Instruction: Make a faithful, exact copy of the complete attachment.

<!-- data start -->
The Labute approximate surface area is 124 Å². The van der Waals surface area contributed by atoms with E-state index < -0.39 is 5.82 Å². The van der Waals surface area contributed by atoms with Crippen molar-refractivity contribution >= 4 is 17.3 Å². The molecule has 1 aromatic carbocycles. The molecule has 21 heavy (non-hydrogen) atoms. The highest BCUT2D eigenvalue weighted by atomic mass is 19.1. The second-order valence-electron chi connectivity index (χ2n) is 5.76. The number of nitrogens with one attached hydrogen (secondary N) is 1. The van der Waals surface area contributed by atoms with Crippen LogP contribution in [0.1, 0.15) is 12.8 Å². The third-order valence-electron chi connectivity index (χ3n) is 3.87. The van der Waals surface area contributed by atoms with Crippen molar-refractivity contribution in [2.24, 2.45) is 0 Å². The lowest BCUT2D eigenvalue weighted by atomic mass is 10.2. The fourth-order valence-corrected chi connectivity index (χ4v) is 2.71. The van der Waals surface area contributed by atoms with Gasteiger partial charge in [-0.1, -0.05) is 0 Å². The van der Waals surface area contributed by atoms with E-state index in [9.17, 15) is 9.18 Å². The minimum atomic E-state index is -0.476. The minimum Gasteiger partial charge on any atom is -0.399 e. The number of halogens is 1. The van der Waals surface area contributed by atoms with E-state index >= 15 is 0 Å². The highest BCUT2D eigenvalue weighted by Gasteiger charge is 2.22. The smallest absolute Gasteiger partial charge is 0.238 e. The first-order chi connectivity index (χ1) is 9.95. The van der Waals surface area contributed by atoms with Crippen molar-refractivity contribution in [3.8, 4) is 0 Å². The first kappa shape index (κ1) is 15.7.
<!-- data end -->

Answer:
The Labute approximate surface area is 124 Å². The van der Waals surface area contributed by atoms with E-state index < -0.39 is 5.82 Å². The van der Waals surface area contributed by atoms with Crippen molar-refractivity contribution >= 4 is 17.3 Å². The molecule has 1 aromatic carbocycles. The molecule has 21 heavy (non-hydrogen) atoms. The highest BCUT2D eigenvalue weighted by atomic mass is 19.1. The second-order valence-electron chi connectivity index (χ2n) is 5.76. The number of nitrogens with one attached hydrogen (secondary N) is 1. The van der Waals surface area contributed by atoms with Crippen LogP contribution in [0.1, 0.15) is 12.8 Å². The third-order valence-electron chi connectivity index (χ3n) is 3.87. The van der Waals surface area contributed by atoms with Crippen molar-refractivity contribution in [2.24, 2.45) is 0 Å². The lowest BCUT2D eigenvalue weighted by atomic mass is 10.2. The fourth-order valence-corrected chi connectivity index (χ4v) is 2.71. The van der Waals surface area contributed by atoms with Gasteiger partial charge in [-0.1, -0.05) is 0 Å². The van der Waals surface area contributed by atoms with E-state index in [9.17, 15) is 9.18 Å². The minimum atomic E-state index is -0.476. The minimum Gasteiger partial charge on any atom is -0.399 e. The number of halogens is 1. The van der Waals surface area contributed by atoms with E-state index >= 15 is 0 Å². The highest BCUT2D eigenvalue weighted by Gasteiger charge is 2.22. The smallest absolute Gasteiger partial charge is 0.238 e. The first-order chi connectivity index (χ1) is 9.95. The van der Waals surface area contributed by atoms with Crippen molar-refractivity contribution in [3.8, 4) is 0 Å². The first kappa shape index (κ1) is 15.7.